Mercedes also comes with Synthetic Oil. Dealer uses Mobil 1
I go 12,000 miles between changes - 125,000 miles and runs almost like new. I find I need to add a quart every 6-7,000 miles now; whereas when new, I would go without adding oil between changes.
To put things in perspective, I have over 220,000 miles on a 94 Jeep with a 6 Cyl and it still runs fine. Used only "normal" oil and changed it every 3,500 miles. It burns a quart every 1500-2000 miles.
I use Castro oil and have been happy as hell with it. I have used other oil that had alot of wax in it. There is no build up with Castro oil. I change my oil at 3000 miles. In my old 327 I used 20W50 in the summer and 10W40 in winter.
Read the manual. most say every 10,000 miles or once a year depending on driving conditions. Some have an oil light. Mine came on at 10, 300 miles. Best bet is to use regular oil and change as per the manufacturers recommendation. Synthetic is useful but designed for extreme high or low temperatures. Really not much difference in regular driving and the price difference is a lot. If you want to have a little fun send the oil for analysis. It costs about 20 bucks and that way you will get the real answer on what is happening and how long you can go before oil changes. Look int he phone book for testing labs. I use a company called C.A T. testing company. they send you a little jar that you fill with oil and send back. You will receive a complete analysis of what is really going on with the oil mainly used by truckling companies but car guys use it also. Motordoc
The only people who say change your oil every 3k miles are the oil companys and the oil change shops. Look in your owners manual and follow their change intervals. FWIW I've been using Kendall 10w30 changed every 5k for the past 9 years with no problems. YMMV.
New cars don't need the break-in period they once did so you could switch to synthoil right away. Now, that being said, unless you tend to seriously overwork the engine in your car (in which case the transmission will probably collapse) or unless you intend to extend your oil change intervals to 12,000 miles or more (which will void most new car warranties if done during the warranty period) you will be losing money by switching to synthoil. Any latest-spec petro-oil will do you just fine.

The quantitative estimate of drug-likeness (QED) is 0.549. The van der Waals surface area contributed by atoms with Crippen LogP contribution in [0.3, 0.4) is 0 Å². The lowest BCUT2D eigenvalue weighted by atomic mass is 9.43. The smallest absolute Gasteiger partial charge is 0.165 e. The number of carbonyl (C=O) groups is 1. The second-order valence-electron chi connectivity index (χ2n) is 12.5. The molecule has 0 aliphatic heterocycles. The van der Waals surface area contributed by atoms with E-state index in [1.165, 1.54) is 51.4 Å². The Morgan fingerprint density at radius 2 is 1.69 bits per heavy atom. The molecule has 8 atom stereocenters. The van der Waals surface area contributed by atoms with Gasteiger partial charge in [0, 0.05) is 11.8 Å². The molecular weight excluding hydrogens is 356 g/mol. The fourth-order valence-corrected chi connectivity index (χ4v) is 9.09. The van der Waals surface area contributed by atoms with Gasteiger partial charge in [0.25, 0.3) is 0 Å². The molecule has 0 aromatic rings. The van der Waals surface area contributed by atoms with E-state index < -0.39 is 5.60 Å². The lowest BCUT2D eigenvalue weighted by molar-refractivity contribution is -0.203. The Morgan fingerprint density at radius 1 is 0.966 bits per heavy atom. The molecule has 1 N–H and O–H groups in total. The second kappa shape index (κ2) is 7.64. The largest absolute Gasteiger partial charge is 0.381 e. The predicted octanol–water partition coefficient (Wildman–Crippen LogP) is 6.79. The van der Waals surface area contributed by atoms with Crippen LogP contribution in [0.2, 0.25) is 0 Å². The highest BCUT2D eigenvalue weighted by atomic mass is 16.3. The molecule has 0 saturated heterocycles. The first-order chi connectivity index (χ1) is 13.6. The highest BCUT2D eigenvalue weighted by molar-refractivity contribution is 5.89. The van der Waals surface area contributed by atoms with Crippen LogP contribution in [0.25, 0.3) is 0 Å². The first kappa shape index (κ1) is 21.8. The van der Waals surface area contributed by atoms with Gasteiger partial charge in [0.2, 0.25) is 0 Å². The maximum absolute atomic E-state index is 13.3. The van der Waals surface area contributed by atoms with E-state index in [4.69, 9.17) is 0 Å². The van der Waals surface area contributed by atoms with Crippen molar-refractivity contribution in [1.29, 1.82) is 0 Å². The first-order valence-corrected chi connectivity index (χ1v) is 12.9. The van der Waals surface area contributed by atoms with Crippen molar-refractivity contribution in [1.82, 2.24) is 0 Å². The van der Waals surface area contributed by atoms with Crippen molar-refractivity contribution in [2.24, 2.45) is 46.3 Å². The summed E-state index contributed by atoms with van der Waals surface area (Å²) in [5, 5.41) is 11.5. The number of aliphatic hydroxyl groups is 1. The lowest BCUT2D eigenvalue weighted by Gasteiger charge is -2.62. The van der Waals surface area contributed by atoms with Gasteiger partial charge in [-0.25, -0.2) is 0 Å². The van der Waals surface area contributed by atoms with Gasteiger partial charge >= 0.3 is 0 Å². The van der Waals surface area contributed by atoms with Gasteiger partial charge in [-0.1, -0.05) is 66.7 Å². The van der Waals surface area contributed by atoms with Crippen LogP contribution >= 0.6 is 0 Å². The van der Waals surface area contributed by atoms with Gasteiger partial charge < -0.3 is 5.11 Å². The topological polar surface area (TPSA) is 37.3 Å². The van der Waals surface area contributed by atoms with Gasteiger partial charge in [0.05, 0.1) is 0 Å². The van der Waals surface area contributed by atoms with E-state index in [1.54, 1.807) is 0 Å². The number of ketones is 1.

If you want to keep your warranty current, use what's in the manual. While it is true most manufactures recommend oil changes more often than needed, in order to be within the guide lines, you need to do what they say until the warranty runs out. I have never used synthetic. Regular SAE API rated oil is in all my vechicles and the farm tractor I have(inhereted from my Dad) has had it in it since 1948. I have owned 30 Vechicles since 1965 and we have recorded over 2 million miles and never had an oil related engine failure. The newer oils are better and any API rated oil is up to the task at hand.
I have a 2005 Toyota Avalon, I ask the dealer if I should use synthetic oil and they said if I did I had to follow the same recommended change schedule as for reg. oil or the warranty would not be honored. They said I could get the oil changed where ever I wanted but I had to use genuine toyota filters and I had to save my receipts if I wanted to retain my factory warranty. It's better to be safe than sorry so I buy their filters from the dealer and have it changed at my reg. service station and I use regular oil. glenn